If a calculation model for the generation of hot water is not based upon objectively verified values, it will not be possible to assess future building energy systems, predominantly dimensioned around tap water, for their overall energy performance.
The share of Domestic Hot Water (DHW) production in the total heat consumption of the building has increased. In new low-energy single family as well as multifamily buildings while the temperature of DHW is higher than the temperature for space-heating. Thus DHW production is becoming a dominant factor in heating systems for new buildings. This is also the case for the ‘deep’ renovation of existing buildings.
A good model is not only of importance for an optimal design and control, but also for deciding on the best concepts and calculating the energy performance of buildings, which is in many countries a legal issue for a building or renovation permit and for building energy labels.
Currently, a challenge for users of calculation models is the large number of different available often commercial software tools on the market. For policy purposes models have been developed to calculate the energy performance of buildings required for building permits or commercial transactions. Climate, location and building specific components, often traditional for certain regions are the basis of these models. However studying these models Domestic Hot Water is often handled as a default value not taking into account the differences in energy usage and the innovative technologies in the market.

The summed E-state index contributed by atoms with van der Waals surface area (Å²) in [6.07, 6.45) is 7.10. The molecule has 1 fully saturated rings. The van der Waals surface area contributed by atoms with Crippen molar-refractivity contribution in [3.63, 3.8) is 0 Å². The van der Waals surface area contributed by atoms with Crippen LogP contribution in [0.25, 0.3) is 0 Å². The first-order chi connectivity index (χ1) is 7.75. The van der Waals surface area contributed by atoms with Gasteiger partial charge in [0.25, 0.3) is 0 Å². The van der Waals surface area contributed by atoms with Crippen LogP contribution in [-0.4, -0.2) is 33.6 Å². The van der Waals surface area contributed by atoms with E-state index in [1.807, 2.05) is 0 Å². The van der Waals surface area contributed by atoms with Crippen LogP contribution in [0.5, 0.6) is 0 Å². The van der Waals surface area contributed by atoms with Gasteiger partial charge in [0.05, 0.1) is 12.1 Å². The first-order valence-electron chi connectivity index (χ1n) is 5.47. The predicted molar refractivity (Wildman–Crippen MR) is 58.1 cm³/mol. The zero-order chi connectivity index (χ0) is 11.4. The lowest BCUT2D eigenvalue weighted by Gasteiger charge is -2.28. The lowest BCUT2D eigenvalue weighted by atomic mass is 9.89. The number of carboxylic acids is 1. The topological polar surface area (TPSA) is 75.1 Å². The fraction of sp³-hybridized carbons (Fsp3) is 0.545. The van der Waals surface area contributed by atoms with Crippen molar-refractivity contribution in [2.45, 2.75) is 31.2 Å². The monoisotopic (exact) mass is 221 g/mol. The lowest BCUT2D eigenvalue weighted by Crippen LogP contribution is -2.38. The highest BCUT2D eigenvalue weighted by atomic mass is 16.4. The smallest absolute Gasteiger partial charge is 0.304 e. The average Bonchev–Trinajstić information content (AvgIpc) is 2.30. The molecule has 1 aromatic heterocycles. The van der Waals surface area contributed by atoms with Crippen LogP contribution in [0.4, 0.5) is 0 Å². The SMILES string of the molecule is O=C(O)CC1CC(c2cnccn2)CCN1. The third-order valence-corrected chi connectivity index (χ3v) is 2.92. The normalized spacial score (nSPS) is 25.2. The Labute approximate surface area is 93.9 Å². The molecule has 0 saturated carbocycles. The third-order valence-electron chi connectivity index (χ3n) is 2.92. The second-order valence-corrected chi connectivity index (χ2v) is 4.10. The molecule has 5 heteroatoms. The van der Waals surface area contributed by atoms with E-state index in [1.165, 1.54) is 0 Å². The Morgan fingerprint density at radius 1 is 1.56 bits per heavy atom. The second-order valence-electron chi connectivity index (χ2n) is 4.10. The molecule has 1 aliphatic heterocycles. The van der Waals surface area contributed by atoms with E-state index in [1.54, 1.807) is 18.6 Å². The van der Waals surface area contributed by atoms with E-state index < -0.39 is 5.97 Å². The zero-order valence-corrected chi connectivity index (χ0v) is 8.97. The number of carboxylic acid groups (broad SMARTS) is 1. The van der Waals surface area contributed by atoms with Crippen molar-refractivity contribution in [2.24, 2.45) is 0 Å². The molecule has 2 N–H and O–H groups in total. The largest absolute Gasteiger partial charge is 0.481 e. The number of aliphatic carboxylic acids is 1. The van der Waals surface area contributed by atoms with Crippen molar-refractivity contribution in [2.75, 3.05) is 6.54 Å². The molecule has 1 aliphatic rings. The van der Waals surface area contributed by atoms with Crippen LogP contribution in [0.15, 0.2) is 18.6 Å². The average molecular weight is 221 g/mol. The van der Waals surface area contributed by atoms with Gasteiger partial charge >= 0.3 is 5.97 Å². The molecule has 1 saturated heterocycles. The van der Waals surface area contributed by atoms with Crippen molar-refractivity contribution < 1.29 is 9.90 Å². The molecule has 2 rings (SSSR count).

Given the market of models already on the market, it does make sense to develop a model that can support the already existing models.
Overall it is important to think in terms of complete system concepts. Even if heat is generated with a high energy efficiency other aspects in the system like storage and distribution losses can cause a low overall system efficiency. It is important to consider the heat generators not only individually but to design a complete Domestic Hot Water concept with a critical view on performance, comfort and legionella prevention. Geelen et al presented his analyses at the 11th IEA Heat Pump Conference.
If Domestic Hot Water is not included based on objectively verified values, it will not be possible to assess future systems that are predominantly dimensioned around tap water.
With new distribution systems in the market, especially in collective systems, adequate publicly available calculation models do not exist, taking into account the latest innovations in domestic hot water technologies. A model should be developed that can be used for the different countries basically giving support to the existing formal legal calculation models.
Annex Report on Calculation Models
The Annex has in its collaboration analysed the work done on Calculation Models for Heat Pump Water Heaters. The Final Report on this is available and can be downloaded.